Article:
Scientific understanding, like a good koan, is deceptively simple. Just two precepts are needed: (1) (paraphrasing Thomas Aquinas) We live in a single world that exists independent of belief and is susceptible to reason; and (2) (misquoting Ronald Reagan) Trust, but verify — i.e. experimentation, not authority, is the ultimate truth test. Human activity guided by those two principles gave us the scientific method that unlocked the atom, put human footprints on the Moon, and created the Internet from scratch in just 400 years. But scientific reasoning is surprisingly difficult and many people (even, notoriously, scientists) have trouble with it.
Both my colleague and my cousin have learned basic scholarship: hear out an argument, even if it disagrees with your preconceptions; learn to understand the language of modern science; manipulate information, perhaps with graphs and equations. But neither has learned to build consistency checks or to trust oneself, one’s reasoning, and experiment outside authority. As a result, their belief systems are like papier-mâché piñatas. Each has only mysticism and a priori received belief on the inside, even though it is dressed up to appear like the edifice of scientific knowledge on the outside.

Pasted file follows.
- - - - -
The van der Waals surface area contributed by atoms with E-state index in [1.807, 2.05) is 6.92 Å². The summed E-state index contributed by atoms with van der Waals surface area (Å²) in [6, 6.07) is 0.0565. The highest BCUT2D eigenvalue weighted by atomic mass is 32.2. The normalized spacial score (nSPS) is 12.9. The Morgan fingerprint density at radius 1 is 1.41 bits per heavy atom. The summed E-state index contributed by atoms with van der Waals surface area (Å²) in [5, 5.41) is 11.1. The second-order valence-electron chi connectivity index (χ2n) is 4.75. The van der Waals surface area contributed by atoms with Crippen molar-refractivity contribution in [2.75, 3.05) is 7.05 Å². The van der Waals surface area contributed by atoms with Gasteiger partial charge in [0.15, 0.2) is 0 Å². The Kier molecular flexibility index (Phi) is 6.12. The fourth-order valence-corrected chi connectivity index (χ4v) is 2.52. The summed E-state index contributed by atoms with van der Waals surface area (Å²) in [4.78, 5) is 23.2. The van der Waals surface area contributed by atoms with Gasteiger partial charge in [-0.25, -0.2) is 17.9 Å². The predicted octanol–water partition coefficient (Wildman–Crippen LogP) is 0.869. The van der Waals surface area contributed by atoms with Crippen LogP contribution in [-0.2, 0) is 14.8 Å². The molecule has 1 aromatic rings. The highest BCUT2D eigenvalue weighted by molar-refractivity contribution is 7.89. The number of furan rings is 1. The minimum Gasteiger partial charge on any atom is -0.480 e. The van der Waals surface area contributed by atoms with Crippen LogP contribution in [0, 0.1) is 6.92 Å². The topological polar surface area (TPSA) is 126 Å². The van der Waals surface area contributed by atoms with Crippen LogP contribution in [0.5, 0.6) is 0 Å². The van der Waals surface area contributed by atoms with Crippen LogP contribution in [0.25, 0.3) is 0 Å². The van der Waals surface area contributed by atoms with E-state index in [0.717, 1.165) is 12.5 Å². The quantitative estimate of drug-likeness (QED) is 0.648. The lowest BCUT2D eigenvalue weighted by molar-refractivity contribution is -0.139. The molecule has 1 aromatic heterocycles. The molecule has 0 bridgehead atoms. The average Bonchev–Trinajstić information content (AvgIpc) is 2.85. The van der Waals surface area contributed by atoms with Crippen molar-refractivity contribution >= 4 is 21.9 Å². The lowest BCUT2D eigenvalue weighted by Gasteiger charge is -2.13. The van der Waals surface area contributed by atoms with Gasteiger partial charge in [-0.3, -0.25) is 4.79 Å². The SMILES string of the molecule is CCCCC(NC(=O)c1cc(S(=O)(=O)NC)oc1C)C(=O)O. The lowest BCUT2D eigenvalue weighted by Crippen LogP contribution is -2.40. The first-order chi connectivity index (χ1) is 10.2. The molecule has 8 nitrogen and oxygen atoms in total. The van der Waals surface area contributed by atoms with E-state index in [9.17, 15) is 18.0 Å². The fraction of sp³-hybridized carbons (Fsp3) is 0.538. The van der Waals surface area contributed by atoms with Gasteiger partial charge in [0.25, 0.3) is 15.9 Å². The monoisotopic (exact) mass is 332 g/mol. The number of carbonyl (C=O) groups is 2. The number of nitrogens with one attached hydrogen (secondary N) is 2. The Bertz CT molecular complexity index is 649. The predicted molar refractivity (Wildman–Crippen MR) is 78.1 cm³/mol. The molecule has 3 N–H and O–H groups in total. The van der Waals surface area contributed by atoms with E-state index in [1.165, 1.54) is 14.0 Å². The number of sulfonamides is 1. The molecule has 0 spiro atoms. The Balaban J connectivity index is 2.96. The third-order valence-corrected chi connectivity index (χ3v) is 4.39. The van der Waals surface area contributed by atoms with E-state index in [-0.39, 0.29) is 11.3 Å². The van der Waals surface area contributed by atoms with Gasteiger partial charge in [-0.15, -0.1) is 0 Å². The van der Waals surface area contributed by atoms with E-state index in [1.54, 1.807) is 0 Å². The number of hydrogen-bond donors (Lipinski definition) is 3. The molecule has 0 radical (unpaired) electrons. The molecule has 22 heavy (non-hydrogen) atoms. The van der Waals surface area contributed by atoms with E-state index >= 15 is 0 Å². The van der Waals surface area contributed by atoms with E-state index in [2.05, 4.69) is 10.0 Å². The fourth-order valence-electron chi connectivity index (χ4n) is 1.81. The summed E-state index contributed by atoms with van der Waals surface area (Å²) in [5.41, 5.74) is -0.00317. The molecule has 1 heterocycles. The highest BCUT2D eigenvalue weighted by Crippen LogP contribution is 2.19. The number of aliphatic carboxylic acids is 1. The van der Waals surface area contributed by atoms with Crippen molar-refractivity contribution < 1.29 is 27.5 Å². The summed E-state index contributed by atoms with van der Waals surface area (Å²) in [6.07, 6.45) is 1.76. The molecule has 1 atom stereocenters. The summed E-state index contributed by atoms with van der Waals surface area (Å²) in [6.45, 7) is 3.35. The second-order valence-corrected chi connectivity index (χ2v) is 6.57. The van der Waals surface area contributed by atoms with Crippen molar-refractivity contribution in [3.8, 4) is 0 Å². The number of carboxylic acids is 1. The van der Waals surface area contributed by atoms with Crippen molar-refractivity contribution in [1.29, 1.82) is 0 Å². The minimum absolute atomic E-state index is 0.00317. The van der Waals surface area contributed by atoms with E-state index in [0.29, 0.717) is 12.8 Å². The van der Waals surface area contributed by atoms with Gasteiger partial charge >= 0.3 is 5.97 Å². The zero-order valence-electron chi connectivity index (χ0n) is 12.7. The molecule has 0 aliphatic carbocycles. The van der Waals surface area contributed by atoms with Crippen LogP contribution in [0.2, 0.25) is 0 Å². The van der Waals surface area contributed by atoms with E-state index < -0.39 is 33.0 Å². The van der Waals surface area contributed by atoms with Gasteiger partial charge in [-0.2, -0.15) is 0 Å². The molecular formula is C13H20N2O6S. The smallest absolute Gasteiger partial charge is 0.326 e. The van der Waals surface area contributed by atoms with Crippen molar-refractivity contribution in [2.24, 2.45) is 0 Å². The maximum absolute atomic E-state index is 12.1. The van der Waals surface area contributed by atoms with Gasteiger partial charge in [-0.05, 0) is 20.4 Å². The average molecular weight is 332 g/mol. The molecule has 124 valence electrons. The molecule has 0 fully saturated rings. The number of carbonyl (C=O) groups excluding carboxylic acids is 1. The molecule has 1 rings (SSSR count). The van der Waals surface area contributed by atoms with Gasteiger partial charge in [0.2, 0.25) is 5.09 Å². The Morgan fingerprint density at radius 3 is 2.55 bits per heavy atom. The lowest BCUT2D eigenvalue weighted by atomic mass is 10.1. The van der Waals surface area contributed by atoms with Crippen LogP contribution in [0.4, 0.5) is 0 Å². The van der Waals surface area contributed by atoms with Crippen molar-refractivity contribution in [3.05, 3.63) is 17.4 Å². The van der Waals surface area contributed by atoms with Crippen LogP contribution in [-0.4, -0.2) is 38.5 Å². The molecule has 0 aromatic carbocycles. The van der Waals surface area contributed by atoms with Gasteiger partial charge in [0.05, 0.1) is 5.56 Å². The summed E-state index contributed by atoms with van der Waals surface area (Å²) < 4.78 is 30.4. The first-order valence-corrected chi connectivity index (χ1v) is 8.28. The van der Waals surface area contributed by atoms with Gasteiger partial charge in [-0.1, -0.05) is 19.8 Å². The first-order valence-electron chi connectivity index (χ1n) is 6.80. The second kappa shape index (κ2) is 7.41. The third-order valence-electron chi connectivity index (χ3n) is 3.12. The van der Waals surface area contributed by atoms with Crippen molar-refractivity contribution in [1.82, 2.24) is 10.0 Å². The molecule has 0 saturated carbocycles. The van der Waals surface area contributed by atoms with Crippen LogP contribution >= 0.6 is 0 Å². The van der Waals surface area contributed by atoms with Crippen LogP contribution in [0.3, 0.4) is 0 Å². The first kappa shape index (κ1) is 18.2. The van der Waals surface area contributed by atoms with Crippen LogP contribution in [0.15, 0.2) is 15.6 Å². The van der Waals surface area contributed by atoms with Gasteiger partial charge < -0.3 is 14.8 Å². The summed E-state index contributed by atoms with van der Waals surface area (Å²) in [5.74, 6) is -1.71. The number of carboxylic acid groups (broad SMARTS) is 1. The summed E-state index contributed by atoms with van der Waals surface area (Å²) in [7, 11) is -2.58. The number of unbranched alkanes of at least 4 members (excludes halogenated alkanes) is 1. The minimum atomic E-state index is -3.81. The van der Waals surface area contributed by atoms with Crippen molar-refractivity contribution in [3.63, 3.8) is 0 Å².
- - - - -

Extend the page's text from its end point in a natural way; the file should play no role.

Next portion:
Unfortunately, even in our modern times our culture builds piñatas far more frequently than not: children are taught to respect authority, and not to reason for themselves. In many cases, this is deliberate: in the more religious segments of our culture, faith in the face of evidence is, incredibly, valued above almost all else, and rational skepticism is actively stamped out. In other cases, the stamping is through neglect rather than deliberate.